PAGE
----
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    ABSTRACT: Whether a coronary artery calcium (CAC) scan provides added value to coronary computed tomographic angiography (CCTA) in emergency department patients with acute chest pain remains unsettled. We sought to determine the value of CAC scan in patients with acute chest pain undergoing CCTA. In the multicenter Rule Out Myocardial Infarction using Computer-Assisted Tomography (ROMICAT) II trial, we enrolled low-intermediate risk emergency department patients with symptoms suggesting acute coronary syndrome (ACS). In this prespecified subanalysis of 473 patients (54±8 years, 53% men) who underwent both CAC scanning and CCTA, the ACS rate was 8%. Overall, 53% of patients had CAC=0 of whom 2 (0.8%) developed ACS, whereas 7% had CAC>400 with 49% whom developed ACS. C-statistic of CAC>0 was 0.76, whereas that using the optimal cut point of CAC≥22 was 0.81. Continuous CAC score had lower discriminatory capacity than CCTA (c-statistic, 0.86 versus 0.92; P=0.03). Compared with CCTA alone, there was no benefit combining CAC score with CCTA (c-statistic, 0.93; P=0.88) or with selective CCTA strategies after initial CAC>0 or optimal cut point CAC≥22 (P≥0.09). Mean radiation dose from CAC acquisition was 1.4±0.7 mSv. Higher CAC scores resulted in more nondiagnostic CCTA studies although the majority remained interpretable. In emergency department patients with acute chest pain, CAC score does not provide incremental value beyond CCTA for ACS diagnosis. CAC=0 does not exclude ACS, nor a high CAC score preclude interpretation of CCTA in most patients. Thus, CAC results should not influence the decision to proceed with CCTA, and the decision to perform a CAC scan should be balanced with the additional radiation exposure required. http://www.clinicaltrials.gov. Unique identifier: NCT01084239. © 2015 American Heart Association, Inc.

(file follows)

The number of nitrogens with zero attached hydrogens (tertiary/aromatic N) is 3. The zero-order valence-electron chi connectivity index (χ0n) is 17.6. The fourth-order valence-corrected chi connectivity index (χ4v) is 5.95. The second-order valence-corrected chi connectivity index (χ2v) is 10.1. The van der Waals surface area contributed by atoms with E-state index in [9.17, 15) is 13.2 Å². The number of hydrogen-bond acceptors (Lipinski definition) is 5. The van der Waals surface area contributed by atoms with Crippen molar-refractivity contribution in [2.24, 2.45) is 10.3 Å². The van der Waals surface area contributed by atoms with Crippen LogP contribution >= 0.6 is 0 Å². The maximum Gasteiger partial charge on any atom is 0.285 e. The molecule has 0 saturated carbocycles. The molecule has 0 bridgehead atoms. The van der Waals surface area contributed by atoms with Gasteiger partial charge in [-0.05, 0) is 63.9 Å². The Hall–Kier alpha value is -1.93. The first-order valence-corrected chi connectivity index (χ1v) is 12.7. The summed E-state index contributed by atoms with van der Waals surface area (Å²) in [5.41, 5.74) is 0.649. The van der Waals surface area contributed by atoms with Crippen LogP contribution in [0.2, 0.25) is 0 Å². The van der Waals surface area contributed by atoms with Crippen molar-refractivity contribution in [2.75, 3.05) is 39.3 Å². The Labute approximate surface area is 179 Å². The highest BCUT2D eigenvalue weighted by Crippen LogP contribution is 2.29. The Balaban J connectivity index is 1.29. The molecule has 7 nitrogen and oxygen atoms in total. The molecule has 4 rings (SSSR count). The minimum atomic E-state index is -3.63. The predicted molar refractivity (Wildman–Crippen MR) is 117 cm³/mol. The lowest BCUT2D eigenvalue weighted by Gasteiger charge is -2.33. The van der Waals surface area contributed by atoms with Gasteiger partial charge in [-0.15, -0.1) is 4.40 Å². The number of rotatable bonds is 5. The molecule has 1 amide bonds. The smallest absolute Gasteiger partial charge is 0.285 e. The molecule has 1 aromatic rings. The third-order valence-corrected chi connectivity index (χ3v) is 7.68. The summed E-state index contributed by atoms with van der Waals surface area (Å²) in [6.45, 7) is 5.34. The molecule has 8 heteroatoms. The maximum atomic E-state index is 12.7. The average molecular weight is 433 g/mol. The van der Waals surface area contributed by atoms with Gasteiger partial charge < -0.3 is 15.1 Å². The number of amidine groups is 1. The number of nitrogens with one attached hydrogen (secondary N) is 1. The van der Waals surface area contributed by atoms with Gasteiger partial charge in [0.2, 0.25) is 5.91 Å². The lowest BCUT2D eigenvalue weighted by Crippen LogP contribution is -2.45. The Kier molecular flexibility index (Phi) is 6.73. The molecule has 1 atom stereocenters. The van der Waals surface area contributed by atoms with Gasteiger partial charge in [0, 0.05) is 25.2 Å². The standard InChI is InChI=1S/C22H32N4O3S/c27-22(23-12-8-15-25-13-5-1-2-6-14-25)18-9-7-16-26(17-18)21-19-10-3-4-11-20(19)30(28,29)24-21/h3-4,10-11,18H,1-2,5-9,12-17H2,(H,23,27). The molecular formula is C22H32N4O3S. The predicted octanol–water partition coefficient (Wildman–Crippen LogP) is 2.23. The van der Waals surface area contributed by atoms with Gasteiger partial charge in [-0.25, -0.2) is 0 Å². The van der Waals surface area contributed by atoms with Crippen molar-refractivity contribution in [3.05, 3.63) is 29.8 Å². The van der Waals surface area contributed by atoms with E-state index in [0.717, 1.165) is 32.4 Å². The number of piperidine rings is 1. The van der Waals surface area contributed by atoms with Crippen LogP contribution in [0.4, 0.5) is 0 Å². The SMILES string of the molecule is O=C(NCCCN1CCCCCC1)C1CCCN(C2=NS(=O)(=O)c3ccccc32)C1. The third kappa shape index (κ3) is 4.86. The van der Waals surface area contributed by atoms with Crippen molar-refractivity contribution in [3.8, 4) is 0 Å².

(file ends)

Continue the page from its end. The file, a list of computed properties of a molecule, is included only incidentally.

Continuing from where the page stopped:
Circulation Cardiovascular Imaging 03/2015; 8(3). DOI:10.1161/CIRCIMAGING.114.002225
  • Circulation Cardiovascular Imaging 03/2015; 8(3). DOI:10.1161/CIRCIMAGING.115.003157
  • Circulation Cardiovascular Imaging 03/2015; 8(4). DOI:10.1161/CIRCIMAGING.114.002750